Okay, so lately Cecilie Fritzvold has been building cool LEGO stuff using the dynamite bundle element as a key part. We’ve already seen arcade games and undersea adventures, and today we head into the cold wastelands of an ice planet. The explosives take on a few new uses in the Spark BLOR-20, serving as part of the flexible drilling arm and as the center of a sensor array. Oh, and a whole bunch of them combine to form heavy-duty tank treads. It’s an innovative use, but it gets extra points from me because of the tracks left in the snow behind the vehicle. Rows of modified plates create the look; clever part usage indeed.
A major problem with the diets of many folks these days is that they do not eat enough fresh fruits and vegetables, instead deriving too many of their calories from highly processed wheat, corn, and soy. There’s nothing wrong with wheat, corn, or soy, per se, but they don’t provide many of the vitamins and minerals necessary for human health. So consider this LEGO build by Barbara Hoel to be a public service announcement: eat your fruits and veggies! Your gut will thank you. Now, back to our regularly scheduled programming.
This still life is awash with bright colors, with red apples, green, dark red, and purple grapes, orange oranges, yellow pears, and perhaps a dark red plum. Yummy! Organic curves are hard to do in LEGO, but Barbara has done a great job sculpting them. And then there is the tablecloth beneath them all, with every shade of blue imaginable featured. Someone must have invested in some LEGO DOTS sets! If only the background were black velvet, this would look great surrounded by a gilded frame and hanging on the wall of my dining room, reminding me to eat my fruits and vegetables.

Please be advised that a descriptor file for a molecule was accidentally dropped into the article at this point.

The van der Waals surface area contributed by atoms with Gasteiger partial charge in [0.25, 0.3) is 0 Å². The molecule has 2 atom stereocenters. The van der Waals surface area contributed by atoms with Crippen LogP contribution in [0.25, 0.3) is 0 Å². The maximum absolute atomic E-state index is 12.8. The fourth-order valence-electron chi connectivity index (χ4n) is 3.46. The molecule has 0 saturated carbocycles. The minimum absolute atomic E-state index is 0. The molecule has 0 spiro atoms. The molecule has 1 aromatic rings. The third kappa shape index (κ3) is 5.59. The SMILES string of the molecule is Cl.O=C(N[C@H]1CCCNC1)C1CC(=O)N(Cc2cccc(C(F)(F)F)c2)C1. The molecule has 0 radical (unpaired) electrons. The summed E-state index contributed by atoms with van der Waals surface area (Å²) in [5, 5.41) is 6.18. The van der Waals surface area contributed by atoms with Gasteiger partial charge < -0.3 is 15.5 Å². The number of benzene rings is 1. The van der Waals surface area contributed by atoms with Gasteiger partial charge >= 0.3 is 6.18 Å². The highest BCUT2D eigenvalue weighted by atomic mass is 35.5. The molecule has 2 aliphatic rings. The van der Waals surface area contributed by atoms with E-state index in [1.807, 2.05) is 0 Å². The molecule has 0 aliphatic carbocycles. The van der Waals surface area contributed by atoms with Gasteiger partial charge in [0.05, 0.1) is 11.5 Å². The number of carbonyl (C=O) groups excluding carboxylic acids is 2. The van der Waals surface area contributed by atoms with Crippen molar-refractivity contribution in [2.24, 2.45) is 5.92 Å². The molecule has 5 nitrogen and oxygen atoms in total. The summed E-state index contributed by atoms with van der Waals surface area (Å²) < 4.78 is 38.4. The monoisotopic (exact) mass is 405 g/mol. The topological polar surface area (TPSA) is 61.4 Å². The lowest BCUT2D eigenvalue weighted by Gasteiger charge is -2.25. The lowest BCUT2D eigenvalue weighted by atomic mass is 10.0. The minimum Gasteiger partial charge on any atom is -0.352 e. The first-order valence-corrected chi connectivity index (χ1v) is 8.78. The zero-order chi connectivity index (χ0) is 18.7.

Calling all LEGO dinosaur lovers! The newest summer wave of LEGO Jurassic World sets is now available in the US and Canada. Several retailers have had these on the shelves already, but they are now directly available from LEGO and include dinos like an Ankylosaurus, Gallimimus, Pteranodon, Velociraptor and Indominus Rex as well as an adorable baby Triceratops and Ankylosaurus.
The sets have been available in the UK for a month, but are now available in the US and Canada. Of note, the huge buildable dino of 75936 Jurassic Park: T. rex Rampage and 21320 Dinosaur Fossils are also now back in stock. Take a look at each new Jurassic World set now available after the jump.
Which dinosaur do you most want to add to your collection? Click to see them all.